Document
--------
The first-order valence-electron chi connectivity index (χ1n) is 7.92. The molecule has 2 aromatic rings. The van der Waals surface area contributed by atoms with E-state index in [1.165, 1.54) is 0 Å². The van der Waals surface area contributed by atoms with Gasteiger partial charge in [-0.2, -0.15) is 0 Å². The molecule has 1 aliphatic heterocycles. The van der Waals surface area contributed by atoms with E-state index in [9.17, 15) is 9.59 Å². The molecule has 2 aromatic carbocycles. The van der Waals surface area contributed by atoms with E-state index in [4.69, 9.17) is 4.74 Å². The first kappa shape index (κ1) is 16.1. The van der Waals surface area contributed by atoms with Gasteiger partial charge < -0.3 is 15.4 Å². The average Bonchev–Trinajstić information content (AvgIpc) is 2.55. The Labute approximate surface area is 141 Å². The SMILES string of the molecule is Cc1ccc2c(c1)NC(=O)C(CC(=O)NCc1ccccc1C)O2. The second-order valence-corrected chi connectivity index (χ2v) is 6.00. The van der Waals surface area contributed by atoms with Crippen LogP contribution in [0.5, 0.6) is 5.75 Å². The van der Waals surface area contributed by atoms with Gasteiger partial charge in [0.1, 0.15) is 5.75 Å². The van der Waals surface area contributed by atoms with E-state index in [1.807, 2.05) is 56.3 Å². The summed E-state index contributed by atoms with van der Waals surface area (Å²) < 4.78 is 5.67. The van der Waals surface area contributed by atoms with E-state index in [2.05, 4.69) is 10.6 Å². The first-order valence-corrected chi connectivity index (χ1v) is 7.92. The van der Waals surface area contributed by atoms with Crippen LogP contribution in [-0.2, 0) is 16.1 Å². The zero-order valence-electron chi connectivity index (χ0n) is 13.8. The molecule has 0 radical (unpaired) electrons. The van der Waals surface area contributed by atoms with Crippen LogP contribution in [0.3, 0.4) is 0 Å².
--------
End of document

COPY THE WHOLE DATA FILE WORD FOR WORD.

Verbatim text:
The first-order valence-electron chi connectivity index (χ1n) is 7.92. The molecule has 2 aromatic rings. The van der Waals surface area contributed by atoms with E-state index in [1.165, 1.54) is 0 Å². The van der Waals surface area contributed by atoms with Gasteiger partial charge in [-0.2, -0.15) is 0 Å². The molecule has 1 aliphatic heterocycles. The van der Waals surface area contributed by atoms with E-state index in [9.17, 15) is 9.59 Å². The molecule has 2 aromatic carbocycles. The van der Waals surface area contributed by atoms with E-state index in [4.69, 9.17) is 4.74 Å². The first kappa shape index (κ1) is 16.1. The van der Waals surface area contributed by atoms with Gasteiger partial charge < -0.3 is 15.4 Å². The average Bonchev–Trinajstić information content (AvgIpc) is 2.55. The Labute approximate surface area is 141 Å². The SMILES string of the molecule is Cc1ccc2c(c1)NC(=O)C(CC(=O)NCc1ccccc1C)O2. The second-order valence-corrected chi connectivity index (χ2v) is 6.00. The van der Waals surface area contributed by atoms with Crippen LogP contribution in [0.5, 0.6) is 5.75 Å². The van der Waals surface area contributed by atoms with Gasteiger partial charge in [0.1, 0.15) is 5.75 Å². The van der Waals surface area contributed by atoms with E-state index in [1.807, 2.05) is 56.3 Å². The summed E-state index contributed by atoms with van der Waals surface area (Å²) < 4.78 is 5.67. The van der Waals surface area contributed by atoms with E-state index in [2.05, 4.69) is 10.6 Å². The first-order valence-corrected chi connectivity index (χ1v) is 7.92. The van der Waals surface area contributed by atoms with Crippen LogP contribution in [-0.2, 0) is 16.1 Å². The zero-order valence-electron chi connectivity index (χ0n) is 13.8. The molecule has 0 radical (unpaired) electrons. The van der Waals surface area contributed by atoms with Crippen LogP contribution in [0.3, 0.4) is 0 Å².